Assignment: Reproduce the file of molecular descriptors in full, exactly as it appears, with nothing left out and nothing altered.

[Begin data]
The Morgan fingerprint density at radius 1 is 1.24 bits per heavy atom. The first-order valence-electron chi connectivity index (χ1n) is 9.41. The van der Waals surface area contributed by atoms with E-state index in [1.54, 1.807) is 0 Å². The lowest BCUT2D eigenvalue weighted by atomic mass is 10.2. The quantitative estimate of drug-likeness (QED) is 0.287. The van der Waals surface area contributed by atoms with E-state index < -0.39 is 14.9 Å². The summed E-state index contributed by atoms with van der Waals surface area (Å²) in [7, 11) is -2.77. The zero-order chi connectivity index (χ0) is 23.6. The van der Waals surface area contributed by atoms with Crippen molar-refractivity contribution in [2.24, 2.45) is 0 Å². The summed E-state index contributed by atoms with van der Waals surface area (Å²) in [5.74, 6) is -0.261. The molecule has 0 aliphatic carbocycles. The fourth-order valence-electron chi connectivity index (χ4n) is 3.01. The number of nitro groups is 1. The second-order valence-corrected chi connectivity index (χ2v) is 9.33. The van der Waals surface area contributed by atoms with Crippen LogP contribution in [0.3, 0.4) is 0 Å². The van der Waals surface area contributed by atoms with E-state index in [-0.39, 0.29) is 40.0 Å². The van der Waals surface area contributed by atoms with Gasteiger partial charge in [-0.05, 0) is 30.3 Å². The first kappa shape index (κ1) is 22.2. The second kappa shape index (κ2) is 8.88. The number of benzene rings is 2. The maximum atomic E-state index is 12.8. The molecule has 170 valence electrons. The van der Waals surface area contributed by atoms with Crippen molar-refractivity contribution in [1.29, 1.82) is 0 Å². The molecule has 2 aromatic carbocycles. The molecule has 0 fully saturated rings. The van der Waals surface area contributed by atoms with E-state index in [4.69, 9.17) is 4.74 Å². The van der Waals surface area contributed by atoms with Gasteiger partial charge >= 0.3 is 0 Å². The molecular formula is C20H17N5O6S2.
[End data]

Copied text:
The Morgan fingerprint density at radius 1 is 1.24 bits per heavy atom. The first-order valence-electron chi connectivity index (χ1n) is 9.41. The van der Waals surface area contributed by atoms with E-state index in [1.54, 1.807) is 0 Å². The lowest BCUT2D eigenvalue weighted by atomic mass is 10.2. The quantitative estimate of drug-likeness (QED) is 0.287. The van der Waals surface area contributed by atoms with E-state index < -0.39 is 14.9 Å². The summed E-state index contributed by atoms with van der Waals surface area (Å²) in [7, 11) is -2.77. The zero-order chi connectivity index (χ0) is 23.6. The van der Waals surface area contributed by atoms with Crippen molar-refractivity contribution in [2.24, 2.45) is 0 Å². The summed E-state index contributed by atoms with van der Waals surface area (Å²) in [5.74, 6) is -0.261. The molecule has 0 aliphatic carbocycles. The fourth-order valence-electron chi connectivity index (χ4n) is 3.01. The number of nitro groups is 1. The second-order valence-corrected chi connectivity index (χ2v) is 9.33. The van der Waals surface area contributed by atoms with Crippen LogP contribution in [0.3, 0.4) is 0 Å². The van der Waals surface area contributed by atoms with E-state index in [-0.39, 0.29) is 40.0 Å². The van der Waals surface area contributed by atoms with Gasteiger partial charge in [-0.05, 0) is 30.3 Å². The first kappa shape index (κ1) is 22.2. The second kappa shape index (κ2) is 8.88. The number of benzene rings is 2. The maximum atomic E-state index is 12.8. The molecule has 170 valence electrons. The van der Waals surface area contributed by atoms with Crippen molar-refractivity contribution in [1.29, 1.82) is 0 Å². The molecule has 2 aromatic carbocycles. The molecule has 0 fully saturated rings. The van der Waals surface area contributed by atoms with E-state index in [4.69, 9.17) is 4.74 Å². The van der Waals surface area contributed by atoms with Gasteiger partial charge >= 0.3 is 0 Å². The molecular formula is C20H17N5O6S2.